Tuesday, July 31, 2012

The Ming Storytellers - Sexuality

Issues of sexuality, sexual frustration and sexual obsession are an important undercurrent of the historical novel, The Ming Storytellers.

At the very core we have a world, the Forbidden City, where the only male population consists of an impotent emperor, Zhu Di, and his hundreds of castrates. Both ironically feel their inadequacies and both look to other worldly ambitions to compensate.

Zhu Di knows that he is unable to perform and in an attempt to dupe the world that he is still a virile man, continues to supplement his harem with yet more beauties from as far as Korea. Zhu Di persists in rubbing himself with aphrodisiac ointments and consulting with his physicians to improve his condition. Finding himself unable to perform, he assuages his masculinity on the military field.

Meanwhile the eunuchs who have sacrificed their manhood in order to accede to an imperial position understand that they will never have other means to succeed in their life than to serve their emperor. Maimed, conscious of their differences, plagued by lifelong health problems and sexually frustrated, they direct their ambitions, finding self-esteem and meaning in ascending the echelons of eunuchism, competing for roles and or often driving themselves to complex and illicit affairs with concubines.

For the hundreds of bored and sexually unfulfilled concubines in Zhu Di's harem, relief is found in forbidden literature. The women secretly indulge in the printed tales of the Ming storytellers, renown for their dubious virtue. They devour lascivious erotic vignettes, a Ming equivalent for pornography which arose during this period with the development of the printing industry.
In much the same way, Kareem, an envoy from Zanzibar is himself not foreign to the use of literature to compensate for the lack of spice in his bed. While his highly obsessed partner, Shahrzad, whiles her journey aboard the Ming fleet compiling theories about her idol, Admiral Zheng He, Kareem plunges ever deeply into the classic Persian volumes of One Thousand Tales (Arabian Nights).

Back in the Inner Palaces of the Middle Kingdom, bored and unfulfilled imperial concubines like the main protagonist, Min Li, become trapped in a form of fantasy, where they pine for unrequited forms of love. They become obsessed with eunuchs, perhaps men who believe themselves to be so inadequate that they shut themselves in a protective shell, convinced that they are undeserving of any adoration.

One such eunuch, Zhijian, will have to bear the frustration brought upon by castration all his life. He fills his time with the senseless completion of routine chores, without so much of a career goal, having abandoned all motive for life. The only escape from his torment is the obsession that he will develop for Min Li. His only joy following the castration that has deprived him of all he wanted from this life, is to seek every rumour concerning this one woman that he knows he can never have and who belongs to the emperor.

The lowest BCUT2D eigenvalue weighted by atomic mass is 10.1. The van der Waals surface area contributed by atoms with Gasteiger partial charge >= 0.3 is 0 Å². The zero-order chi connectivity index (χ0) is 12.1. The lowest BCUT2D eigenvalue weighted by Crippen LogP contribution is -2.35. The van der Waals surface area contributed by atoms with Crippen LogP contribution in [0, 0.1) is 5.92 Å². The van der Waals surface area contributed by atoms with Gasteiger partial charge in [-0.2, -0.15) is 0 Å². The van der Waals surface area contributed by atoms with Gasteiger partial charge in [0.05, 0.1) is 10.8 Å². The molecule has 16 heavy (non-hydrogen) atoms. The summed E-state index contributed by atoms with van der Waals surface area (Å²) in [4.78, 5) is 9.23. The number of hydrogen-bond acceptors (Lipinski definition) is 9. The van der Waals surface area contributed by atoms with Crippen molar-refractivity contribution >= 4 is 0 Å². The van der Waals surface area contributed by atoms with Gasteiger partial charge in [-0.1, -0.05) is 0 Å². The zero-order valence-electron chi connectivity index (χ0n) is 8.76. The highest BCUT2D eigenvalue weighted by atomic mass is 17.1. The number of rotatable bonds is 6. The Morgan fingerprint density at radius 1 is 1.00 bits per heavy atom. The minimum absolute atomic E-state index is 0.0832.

Zhijian will project his anima onto Min Li believing her to be pure and faultless, convinced that she is like him, a victim about to be slaughtered. Unable to function sexually, Zhijian elevates Min Li to muse status. He places her on a pedestal, relishing his platonic devotion as a welcome refuge because if he were to see her as a woman and desire her, he would ultimately need to face the 'villainy' of his physical condition.

But returning to the women of the palace, we find in the Ming Storytellers, another brand of sexual frustration one which perhaps would not be so problematic today, at least in many parts of the world.
It is the frustration of women who love other women and who are either forbidden to publicly meet due to social constraints or who entertain a secret passion for a loved one, a passion they hide, for fear of rejection.
The Ming dynasty is not foreign to sapphism. Palace women were known for having affairs with each other and wooden dildos have been found in the ruins of ancient Han palaces.

At the other extreme, there is another complex character who embodies a man completely at peace with castration yet who nevertheless suffers the frustration of remaining a man. Ji Feng is a eunuch, criminal at that. My conception of this character can be read in many ways. At the simplistic level he is a sexual criminal. At a more twisted level he is a man who has not 'come out' with his homosexuality. He experiences every woman as a threat, seeing them as creatures he can never compete with and whose form he can never hope to achieve.
Yet Ji Feng remains completely unaware of his own sexuality and of his seething jealously, nor is he conscious of his motivations for wanting to hurt women and see them under his power. Ji Feng's criminal impulse and his voyeurism, compound to produce a perverse individual capable of the worse crimes towards a gender that he cannot attain.

One salient undercurrent of The Ming Storytellers is the common theme of frustrated sexuality and soul-consuming sexual obsessions. It depicts a contrived world with extreme social taboos and physically maiming traditions, a world where eunuchism and forced concubinage combine to produce frustrated human needs that more or less contribute to the characters' journey.

No comments:

Post a Comment